The number of children removed from abusive homes in Maine has declined by more than 50 percent in the past decade, as the Department of Health and Human Services has pursued a policy of keeping children with parents unless they face physical abuse or serious neglect.

The numbers mirror a national trend, supported by findings that children can suffer severe emotional trauma when separated from their families and placed in foster care.

But the Maine Sunday Telegram has found that the trend also raises concerns about whether child welfare workers are acting quickly enough in cases where children are suffering or at risk of abuse.

Those concerns came into focus last week after the death of Ethan Henderson, a 10-week-old boy whose father allegedly squeezed his head and threw the baby into a chair at the family’s home in Arundel.

Gov. Paul LePage — a victim of abuse as a child himself — noted that the DHHS has come under criticism in the past for removing too many children from their homes.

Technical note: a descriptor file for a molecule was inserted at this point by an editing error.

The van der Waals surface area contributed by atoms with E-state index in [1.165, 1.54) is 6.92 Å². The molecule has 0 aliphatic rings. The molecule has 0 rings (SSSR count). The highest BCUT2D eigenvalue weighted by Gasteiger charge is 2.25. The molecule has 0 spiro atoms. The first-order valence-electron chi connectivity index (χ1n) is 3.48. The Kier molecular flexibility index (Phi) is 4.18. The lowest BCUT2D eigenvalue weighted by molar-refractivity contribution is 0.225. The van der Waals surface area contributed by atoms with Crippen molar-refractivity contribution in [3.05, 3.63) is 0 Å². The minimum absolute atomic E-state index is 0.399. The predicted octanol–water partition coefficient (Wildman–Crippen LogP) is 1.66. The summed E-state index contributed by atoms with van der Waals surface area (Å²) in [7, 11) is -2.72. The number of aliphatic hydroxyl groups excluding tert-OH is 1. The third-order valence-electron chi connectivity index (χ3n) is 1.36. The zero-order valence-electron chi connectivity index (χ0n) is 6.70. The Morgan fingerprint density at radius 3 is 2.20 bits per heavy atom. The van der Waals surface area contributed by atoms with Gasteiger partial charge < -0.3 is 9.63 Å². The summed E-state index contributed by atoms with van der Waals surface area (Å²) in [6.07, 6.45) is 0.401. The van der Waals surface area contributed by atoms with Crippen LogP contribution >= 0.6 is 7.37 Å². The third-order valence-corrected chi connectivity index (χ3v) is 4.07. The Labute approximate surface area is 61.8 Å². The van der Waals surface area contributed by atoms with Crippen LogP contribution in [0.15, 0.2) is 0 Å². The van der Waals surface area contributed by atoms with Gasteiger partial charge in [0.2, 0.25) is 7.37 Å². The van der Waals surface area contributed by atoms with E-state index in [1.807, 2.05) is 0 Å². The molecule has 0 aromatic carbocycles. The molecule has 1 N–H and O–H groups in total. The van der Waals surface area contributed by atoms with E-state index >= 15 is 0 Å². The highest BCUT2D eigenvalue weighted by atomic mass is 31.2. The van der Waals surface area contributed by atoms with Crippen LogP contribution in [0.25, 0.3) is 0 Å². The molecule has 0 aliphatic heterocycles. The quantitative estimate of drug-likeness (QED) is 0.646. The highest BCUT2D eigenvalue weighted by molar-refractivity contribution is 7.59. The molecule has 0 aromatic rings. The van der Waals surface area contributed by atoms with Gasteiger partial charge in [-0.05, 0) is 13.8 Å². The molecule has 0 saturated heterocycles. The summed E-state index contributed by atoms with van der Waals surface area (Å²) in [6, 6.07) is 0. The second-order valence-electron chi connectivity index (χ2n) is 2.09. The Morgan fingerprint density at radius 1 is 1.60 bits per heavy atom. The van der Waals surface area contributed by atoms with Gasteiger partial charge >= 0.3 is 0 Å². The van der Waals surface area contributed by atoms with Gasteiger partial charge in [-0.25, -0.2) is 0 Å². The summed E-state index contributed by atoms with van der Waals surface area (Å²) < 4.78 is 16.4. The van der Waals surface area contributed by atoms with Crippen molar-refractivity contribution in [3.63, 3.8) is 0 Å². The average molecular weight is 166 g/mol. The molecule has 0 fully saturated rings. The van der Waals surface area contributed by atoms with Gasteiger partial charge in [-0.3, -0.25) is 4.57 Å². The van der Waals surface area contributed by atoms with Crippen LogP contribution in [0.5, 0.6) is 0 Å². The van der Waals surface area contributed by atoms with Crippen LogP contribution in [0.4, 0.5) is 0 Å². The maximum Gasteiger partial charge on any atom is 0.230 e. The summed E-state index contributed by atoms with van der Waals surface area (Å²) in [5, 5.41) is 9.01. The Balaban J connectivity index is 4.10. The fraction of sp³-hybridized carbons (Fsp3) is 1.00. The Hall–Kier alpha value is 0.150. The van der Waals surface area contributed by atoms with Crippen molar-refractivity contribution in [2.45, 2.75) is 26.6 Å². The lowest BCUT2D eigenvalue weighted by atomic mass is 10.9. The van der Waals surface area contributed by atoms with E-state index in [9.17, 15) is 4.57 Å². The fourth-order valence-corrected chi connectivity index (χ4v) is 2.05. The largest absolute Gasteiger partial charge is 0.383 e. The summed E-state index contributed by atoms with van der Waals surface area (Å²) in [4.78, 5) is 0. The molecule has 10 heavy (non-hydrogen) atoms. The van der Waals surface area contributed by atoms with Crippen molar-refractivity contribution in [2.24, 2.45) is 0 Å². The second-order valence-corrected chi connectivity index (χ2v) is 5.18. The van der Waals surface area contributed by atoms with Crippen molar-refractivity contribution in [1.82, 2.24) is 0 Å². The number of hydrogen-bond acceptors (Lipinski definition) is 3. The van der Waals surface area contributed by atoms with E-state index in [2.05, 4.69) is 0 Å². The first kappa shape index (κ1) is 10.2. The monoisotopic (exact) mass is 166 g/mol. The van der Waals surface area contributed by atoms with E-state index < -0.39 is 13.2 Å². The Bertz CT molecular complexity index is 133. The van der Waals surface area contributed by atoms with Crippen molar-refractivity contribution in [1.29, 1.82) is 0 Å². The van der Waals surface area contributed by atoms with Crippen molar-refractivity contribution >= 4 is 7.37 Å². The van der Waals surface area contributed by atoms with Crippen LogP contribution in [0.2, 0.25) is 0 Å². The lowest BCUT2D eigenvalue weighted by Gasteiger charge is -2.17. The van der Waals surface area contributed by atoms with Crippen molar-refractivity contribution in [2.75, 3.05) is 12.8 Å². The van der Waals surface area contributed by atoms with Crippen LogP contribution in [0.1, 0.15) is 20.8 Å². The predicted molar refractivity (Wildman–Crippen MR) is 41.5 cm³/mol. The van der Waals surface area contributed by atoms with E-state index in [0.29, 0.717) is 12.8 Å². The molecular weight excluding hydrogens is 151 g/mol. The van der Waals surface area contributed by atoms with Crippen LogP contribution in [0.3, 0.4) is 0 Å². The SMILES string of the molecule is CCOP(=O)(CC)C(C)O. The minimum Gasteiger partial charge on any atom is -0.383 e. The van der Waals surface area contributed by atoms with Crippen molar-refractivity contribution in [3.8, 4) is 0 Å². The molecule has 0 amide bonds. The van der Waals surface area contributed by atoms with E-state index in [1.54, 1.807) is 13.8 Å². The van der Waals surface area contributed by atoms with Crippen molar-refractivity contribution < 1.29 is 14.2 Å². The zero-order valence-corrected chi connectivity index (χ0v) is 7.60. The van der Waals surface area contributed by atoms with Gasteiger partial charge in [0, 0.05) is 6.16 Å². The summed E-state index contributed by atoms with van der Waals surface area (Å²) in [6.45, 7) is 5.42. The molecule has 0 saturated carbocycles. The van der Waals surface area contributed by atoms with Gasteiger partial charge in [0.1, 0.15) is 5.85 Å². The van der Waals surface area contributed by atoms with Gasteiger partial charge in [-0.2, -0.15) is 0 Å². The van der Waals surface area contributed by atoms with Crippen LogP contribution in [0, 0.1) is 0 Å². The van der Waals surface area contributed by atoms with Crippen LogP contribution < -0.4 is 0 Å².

But the agency’s policies have now swung in the opposite direction, and officials may be too slow to take children out of homes where they are in danger, the governor said.


A day care worker had contacted the DHHS about signs of potential abuse of Ethan, his twin brother and 3-year-old half sister, but the agency won’t release information on when it received the report or how it responded.

The state removed about 3,200 children from their parents’ homes about 10 years ago, and last year, that number was down by more than half, to about 1,500, said Therese Cahill-Lowe, director of the Department of Health and Human Services’ Office of Child and Family Services.